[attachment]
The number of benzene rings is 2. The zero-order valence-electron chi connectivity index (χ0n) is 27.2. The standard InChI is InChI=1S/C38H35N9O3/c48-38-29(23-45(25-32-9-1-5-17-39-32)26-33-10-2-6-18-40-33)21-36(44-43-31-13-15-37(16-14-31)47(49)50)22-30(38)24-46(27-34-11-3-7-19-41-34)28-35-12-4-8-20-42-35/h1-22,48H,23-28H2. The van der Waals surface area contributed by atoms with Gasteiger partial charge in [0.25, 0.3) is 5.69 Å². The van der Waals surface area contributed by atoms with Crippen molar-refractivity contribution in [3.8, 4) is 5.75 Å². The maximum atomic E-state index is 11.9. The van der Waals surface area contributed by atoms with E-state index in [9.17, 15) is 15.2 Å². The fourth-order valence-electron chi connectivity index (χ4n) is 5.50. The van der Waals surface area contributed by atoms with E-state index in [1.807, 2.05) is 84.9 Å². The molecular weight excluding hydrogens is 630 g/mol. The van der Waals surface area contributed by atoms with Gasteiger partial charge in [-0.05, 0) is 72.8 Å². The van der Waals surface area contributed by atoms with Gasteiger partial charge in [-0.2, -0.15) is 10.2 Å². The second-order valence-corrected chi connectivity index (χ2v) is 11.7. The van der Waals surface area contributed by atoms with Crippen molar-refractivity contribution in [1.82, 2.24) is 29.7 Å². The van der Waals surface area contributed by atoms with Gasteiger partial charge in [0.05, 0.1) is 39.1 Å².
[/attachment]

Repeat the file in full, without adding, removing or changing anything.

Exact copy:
The number of benzene rings is 2. The zero-order valence-electron chi connectivity index (χ0n) is 27.2. The standard InChI is InChI=1S/C38H35N9O3/c48-38-29(23-45(25-32-9-1-5-17-39-32)26-33-10-2-6-18-40-33)21-36(44-43-31-13-15-37(16-14-31)47(49)50)22-30(38)24-46(27-34-11-3-7-19-41-34)28-35-12-4-8-20-42-35/h1-22,48H,23-28H2. The van der Waals surface area contributed by atoms with Gasteiger partial charge in [0.25, 0.3) is 5.69 Å². The van der Waals surface area contributed by atoms with Crippen molar-refractivity contribution in [3.8, 4) is 5.75 Å². The maximum atomic E-state index is 11.9. The van der Waals surface area contributed by atoms with E-state index in [9.17, 15) is 15.2 Å². The fourth-order valence-electron chi connectivity index (χ4n) is 5.50. The van der Waals surface area contributed by atoms with E-state index in [1.807, 2.05) is 84.9 Å². The molecular weight excluding hydrogens is 630 g/mol. The van der Waals surface area contributed by atoms with Gasteiger partial charge in [-0.05, 0) is 72.8 Å². The van der Waals surface area contributed by atoms with Gasteiger partial charge in [-0.2, -0.15) is 10.2 Å². The second-order valence-corrected chi connectivity index (χ2v) is 11.7. The van der Waals surface area contributed by atoms with Crippen molar-refractivity contribution in [1.82, 2.24) is 29.7 Å². The van der Waals surface area contributed by atoms with Gasteiger partial charge in [0.05, 0.1) is 39.1 Å².